Parallel evolution of hull colour in domesticated and weedy rice

Parallel evolution of hull colour in domesticated and weedy rice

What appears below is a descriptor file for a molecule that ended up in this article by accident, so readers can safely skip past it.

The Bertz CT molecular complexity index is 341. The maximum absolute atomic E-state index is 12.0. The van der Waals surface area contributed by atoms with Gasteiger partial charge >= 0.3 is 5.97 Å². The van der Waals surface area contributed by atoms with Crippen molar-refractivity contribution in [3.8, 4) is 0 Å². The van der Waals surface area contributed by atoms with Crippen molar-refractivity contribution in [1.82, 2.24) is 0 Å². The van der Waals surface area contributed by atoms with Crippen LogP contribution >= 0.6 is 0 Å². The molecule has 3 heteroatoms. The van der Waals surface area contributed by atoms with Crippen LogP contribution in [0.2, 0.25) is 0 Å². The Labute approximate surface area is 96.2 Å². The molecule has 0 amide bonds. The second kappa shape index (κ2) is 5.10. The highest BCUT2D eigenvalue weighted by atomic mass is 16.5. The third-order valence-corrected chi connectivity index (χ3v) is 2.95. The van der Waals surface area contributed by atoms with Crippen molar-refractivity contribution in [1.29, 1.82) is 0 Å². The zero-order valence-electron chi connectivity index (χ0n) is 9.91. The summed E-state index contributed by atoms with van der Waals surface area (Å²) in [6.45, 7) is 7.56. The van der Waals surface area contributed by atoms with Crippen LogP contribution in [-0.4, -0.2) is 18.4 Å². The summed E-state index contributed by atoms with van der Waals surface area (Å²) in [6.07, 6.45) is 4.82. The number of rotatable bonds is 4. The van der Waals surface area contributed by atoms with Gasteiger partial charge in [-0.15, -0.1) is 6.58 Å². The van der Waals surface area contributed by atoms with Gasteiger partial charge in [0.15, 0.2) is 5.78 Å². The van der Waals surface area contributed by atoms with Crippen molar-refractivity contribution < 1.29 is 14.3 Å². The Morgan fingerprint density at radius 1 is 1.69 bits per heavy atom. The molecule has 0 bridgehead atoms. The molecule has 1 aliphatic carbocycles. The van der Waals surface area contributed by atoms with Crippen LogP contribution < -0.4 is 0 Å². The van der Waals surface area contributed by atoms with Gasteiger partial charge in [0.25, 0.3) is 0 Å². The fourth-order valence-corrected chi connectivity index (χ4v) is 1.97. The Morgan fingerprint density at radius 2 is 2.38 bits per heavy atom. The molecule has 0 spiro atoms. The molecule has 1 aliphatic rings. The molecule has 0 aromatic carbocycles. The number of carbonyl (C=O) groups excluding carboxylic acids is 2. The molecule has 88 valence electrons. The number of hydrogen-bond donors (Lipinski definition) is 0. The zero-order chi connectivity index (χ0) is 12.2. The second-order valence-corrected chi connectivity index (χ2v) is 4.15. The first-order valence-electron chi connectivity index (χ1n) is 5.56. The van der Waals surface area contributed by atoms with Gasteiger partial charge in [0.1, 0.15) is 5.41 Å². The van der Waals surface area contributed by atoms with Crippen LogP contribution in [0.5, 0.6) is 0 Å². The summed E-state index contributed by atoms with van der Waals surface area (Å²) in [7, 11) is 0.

In an article entitled, ‘The role of Bh4 in parallel evolution of hull color in domesticated and weedy rice’ published in July 17, 2013, issue of Journal of Evolutionary Biology (DOI: 10.1111/jeb.12171), the lead author C C Vigueira with two other associates affiliated to the Department of Biology, Washington University, have examined DNA sequence variation by using Black hull 4 (Bh4) as a hull color candidate gene to study the parallel evolution of hull color variation in the domesticated and weedy rice system. Worldwide, most of the cultivated rice is Asian rice, Oryza sativa, which was bred from its wild progenitor Oryza rufipogon in southern Asia within the past 10,000 years. Whether the familiar indica and japonica subspecies of Asian rice also represent independent domestication is controversial. Most of the rice grown in the U.S. is japonica rice which is genetically pretty different from indica rice. In any event there was a second unambiguous domestication event about 3,500 years ago when African cultivated rice (O. glaberrima) was bred from the African wild species O. barthii in the Niger River delta. However, when a plant is domesticated, it acquires a suite of traits called the domestication syndrome that made it easier to grow as a crop. In rice, the syndrome includes loss of shattering (the seeds don’t break off the central grain stalk before harvest), increase in seed size, and loss of dormancy (the seeds all germinate at once and can be harvested at once). In current study, they  revealed that independent Bh4 coding mutations have arisen in African and Asian rice that are correlated with the straw hull phenotype, suggesting that the same gene is responsible for parallel trait evolution. For the U.S. weeds, Bh4 haplotype sequences support current hypotheses on the phylogenetic relationship between the two biotypes and domesticated Asian rice; straw hull weeds are most similar to indica crops, and black hull weeds are most similar to aus crops. Tests for selection indicate that Asian crops and straw hull weeds deviate from neutrality at this gene, suggesting possible selection on Bh4 during both rice domestication and de-domestication. However, the most important part of this story is that the genetic histories of the crops and the weeds are closely intertwined. This means the weedy forms can draw on both ancestral genes and crop genes as they respond to the selection pressures exerted by factors of modern agriculture. [summarized by Research Associate: Samsad Razzaque at]

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